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The Great Depression 1929-1941.

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Presentation on theme: "The Great Depression 1929-1941."— Presentation transcript:

1 The Great Depression

2 Causes of The Great Depression
People over speculated on stocks, using borrowed money that they could not repay when stock prices crashed. This means they bought their stock on credit or someone loaned them the money. The stock market crashed because people panicked and started to sell their stock. As a result, stocks became worthless. The stock market crashed on October 29th, 1929, also known as “Black Tuesday”. The start of the Great Depression is often associated with the stock market crash.

3 Causes of the Great Depression continued
The Federal Reserve failed to prevent the collapse of the banking system. High tariffs made trade with other countries difficult. Farm income shrank. Industries declined which caused layoffs and lower wages.

4 Impact and Effects of the Great Depression on Americans
During an economic depression unemployment rises, there is an increased number of bankruptcies, and an increased number of poor citizens. During the Depression a large number of banks and businesses failed. One – fourth of workers were without jobs. A large number of people were hungry and homeless. Farmers’ income fell to low levels. Many people moved to Hoovervilles, which were shacks made by homeless people, because they were forced to leave their homes due to economic reasons.

5 The Dust Bowl The Southern Great Plains suffered an environmental disaster during the 1930’s known as the “Dust Bowl”. The hardest hit were western Kansas and Oklahoma, northern Texas, and eastern Colorado and New Mexico. Causes of the Dust Bowl included drought, high winds, and careless farming techniques. As a result thousands of farmers went bankrupt and had to give up their farms. Many migrated to California and became migrant workers, moving from place to place to harvest fruits and vegetables John Steinbeck’s novel, “The Grapes of Wrath”, portrayed the difficulties of Dust Bowl farmers.

6 Roosevelt’s New Deal President Franklin D. Roosevelt succeeded Herbert Hoover in 1932 as president. Hoover was blamed for being unable to solve the problems of the Great Depression. He was president when the Great Depression began. Roosevelt created programs that were aimed at economic relief, recovery, and reform. They will be known as the New Deal. The New Deal programs were passed by Congress during the “Hundred Days”. Other parts of the New Deal will be passed in the years to come.

7 New Deal Programs The New Deal affected banking, the stock market, industry, agriculture, public works, relief for the poor, and conservation of resources. It reformed banking problems, farming overproduction, and stock market risks The New Deal gave the federal government more control over the nation’s economy as well as the idea that the government must take responsibility for helping those in need. Franklin Roosevelt spoke over the radio to explain his New Deal programs to the American public. These will be called “Fireside Chats”.

8 New Deal Programs continued
Specific New Deal Programs Agricultural Adjustment Act – (AAA) Paid farmers not to grow crops. Civilian Conservation Corps – (CCC) Provided jobs for young men. Tennessee Valley Authority – (TVA) Built dams to provide cheap electric power to seven southern states and built schools and health centers. It improved the economic life of an entire region. Works Progress Administration – (WPA) Employed men and women to build hospitals, schools, parks, and airports.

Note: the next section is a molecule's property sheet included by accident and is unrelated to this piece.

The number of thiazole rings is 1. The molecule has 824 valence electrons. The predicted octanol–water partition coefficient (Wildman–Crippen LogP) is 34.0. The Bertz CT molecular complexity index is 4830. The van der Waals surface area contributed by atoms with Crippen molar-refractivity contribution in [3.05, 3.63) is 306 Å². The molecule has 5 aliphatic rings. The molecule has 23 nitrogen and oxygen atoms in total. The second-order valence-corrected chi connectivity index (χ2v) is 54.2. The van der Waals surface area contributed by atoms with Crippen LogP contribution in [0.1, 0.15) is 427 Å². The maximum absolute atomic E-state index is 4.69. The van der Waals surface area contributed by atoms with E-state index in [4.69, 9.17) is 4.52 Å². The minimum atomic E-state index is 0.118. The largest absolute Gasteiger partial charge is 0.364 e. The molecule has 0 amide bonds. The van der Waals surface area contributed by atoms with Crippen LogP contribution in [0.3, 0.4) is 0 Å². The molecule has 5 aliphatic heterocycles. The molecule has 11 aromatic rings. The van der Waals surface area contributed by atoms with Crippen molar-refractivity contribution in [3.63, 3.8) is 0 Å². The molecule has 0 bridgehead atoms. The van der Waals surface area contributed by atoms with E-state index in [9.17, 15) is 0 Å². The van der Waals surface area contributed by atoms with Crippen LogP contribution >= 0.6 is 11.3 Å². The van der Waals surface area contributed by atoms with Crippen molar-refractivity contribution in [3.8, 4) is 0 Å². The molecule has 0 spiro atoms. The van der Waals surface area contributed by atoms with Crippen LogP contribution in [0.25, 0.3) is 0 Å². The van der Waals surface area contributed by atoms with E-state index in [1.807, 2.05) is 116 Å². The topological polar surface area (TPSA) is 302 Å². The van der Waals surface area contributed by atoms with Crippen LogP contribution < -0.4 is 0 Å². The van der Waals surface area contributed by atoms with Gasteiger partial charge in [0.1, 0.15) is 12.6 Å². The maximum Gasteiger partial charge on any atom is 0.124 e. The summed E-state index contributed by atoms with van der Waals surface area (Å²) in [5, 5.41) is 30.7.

9 New Deal Programs continued
Public Works Administration – (PWA) Built ports, schools, and aircraft carriers. These (1-5) provided employment and income for Americans. Federal Deposit Insurance Corporation – (FDIC) Insured savings accounts in banks approved by the government Social Security Act – (SSA) Set up a system of pensions for the elderly, unemployed, and people with disabilities. - The SSA created a tax on workers and employers. The money provided the pensions for retired people. - Another tax on employers funded unemployment insurance payments to people who lost their jobs.

10 New Deal Programs continued
Social Security is best defined as a retirement plan. It was established to provide a source of income for retired workers, people with disabilities, the elderly poor, and children of parents who could not support them. Social Security was a lasting reform of Pres. Roosevelt’s New Deal program. Social Security, the FDIC, and unemployment insurance were efforts to reform the U.S. economy.

11 The Labor Movement Workers benefited during the New Deal in that they gained the right to form unions, the right to collective bargaining (discussions between employers and union representatives of workers over wages, hours, and working conditions), child labor ban, and a minimum wage of 40 cents an hour. Union membership increased during the 1930s The Wagner Act guaranteed workers the right to form unions to bargain collectively with employers.

12 The End of the Great Depression
The Great Depression will last from 1929 to 1941. On December 7th, 1941 the Japanese will bomb the U.S. naval base at Pearl Harbor and force the U.S. into World War II. Factories will begin producing war material thus employing workers. Farmers will produce food and crops needed for the war effort. Millions of men and women will find themselves in the armed forces. By entering the war, the U.S. economy will get the boost it had been looking for.



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